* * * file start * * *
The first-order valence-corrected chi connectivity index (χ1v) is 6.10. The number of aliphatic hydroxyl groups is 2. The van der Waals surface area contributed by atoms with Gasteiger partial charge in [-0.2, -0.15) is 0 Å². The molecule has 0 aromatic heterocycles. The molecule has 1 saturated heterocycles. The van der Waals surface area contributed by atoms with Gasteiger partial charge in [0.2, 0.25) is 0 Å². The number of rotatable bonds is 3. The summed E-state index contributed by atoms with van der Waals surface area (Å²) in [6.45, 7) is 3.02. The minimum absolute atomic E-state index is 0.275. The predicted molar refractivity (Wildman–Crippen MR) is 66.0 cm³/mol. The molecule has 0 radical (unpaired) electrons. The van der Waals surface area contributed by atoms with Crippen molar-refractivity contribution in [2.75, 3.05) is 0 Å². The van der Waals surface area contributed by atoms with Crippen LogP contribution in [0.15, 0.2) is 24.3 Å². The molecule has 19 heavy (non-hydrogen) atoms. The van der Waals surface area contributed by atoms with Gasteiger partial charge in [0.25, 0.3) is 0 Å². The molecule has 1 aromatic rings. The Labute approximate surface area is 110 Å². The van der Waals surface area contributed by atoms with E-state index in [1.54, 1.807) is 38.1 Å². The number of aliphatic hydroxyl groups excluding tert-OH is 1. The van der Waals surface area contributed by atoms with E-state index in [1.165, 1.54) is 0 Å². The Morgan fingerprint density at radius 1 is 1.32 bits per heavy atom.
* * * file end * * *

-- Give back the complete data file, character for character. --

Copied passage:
The first-order valence-corrected chi connectivity index (χ1v) is 6.10. The number of aliphatic hydroxyl groups is 2. The van der Waals surface area contributed by atoms with Gasteiger partial charge in [-0.2, -0.15) is 0 Å². The molecule has 0 aromatic heterocycles. The molecule has 1 saturated heterocycles. The van der Waals surface area contributed by atoms with Gasteiger partial charge in [0.2, 0.25) is 0 Å². The number of rotatable bonds is 3. The summed E-state index contributed by atoms with van der Waals surface area (Å²) in [6.45, 7) is 3.02. The minimum absolute atomic E-state index is 0.275. The predicted molar refractivity (Wildman–Crippen MR) is 66.0 cm³/mol. The molecule has 0 radical (unpaired) electrons. The van der Waals surface area contributed by atoms with Crippen molar-refractivity contribution in [2.75, 3.05) is 0 Å². The van der Waals surface area contributed by atoms with Crippen LogP contribution in [0.15, 0.2) is 24.3 Å². The molecule has 19 heavy (non-hydrogen) atoms. The van der Waals surface area contributed by atoms with Gasteiger partial charge in [0.25, 0.3) is 0 Å². The molecule has 1 aromatic rings. The Labute approximate surface area is 110 Å². The van der Waals surface area contributed by atoms with E-state index in [1.54, 1.807) is 38.1 Å². The number of aliphatic hydroxyl groups excluding tert-OH is 1. The van der Waals surface area contributed by atoms with E-state index in [1.165, 1.54) is 0 Å². The Morgan fingerprint density at radius 1 is 1.32 bits per heavy atom.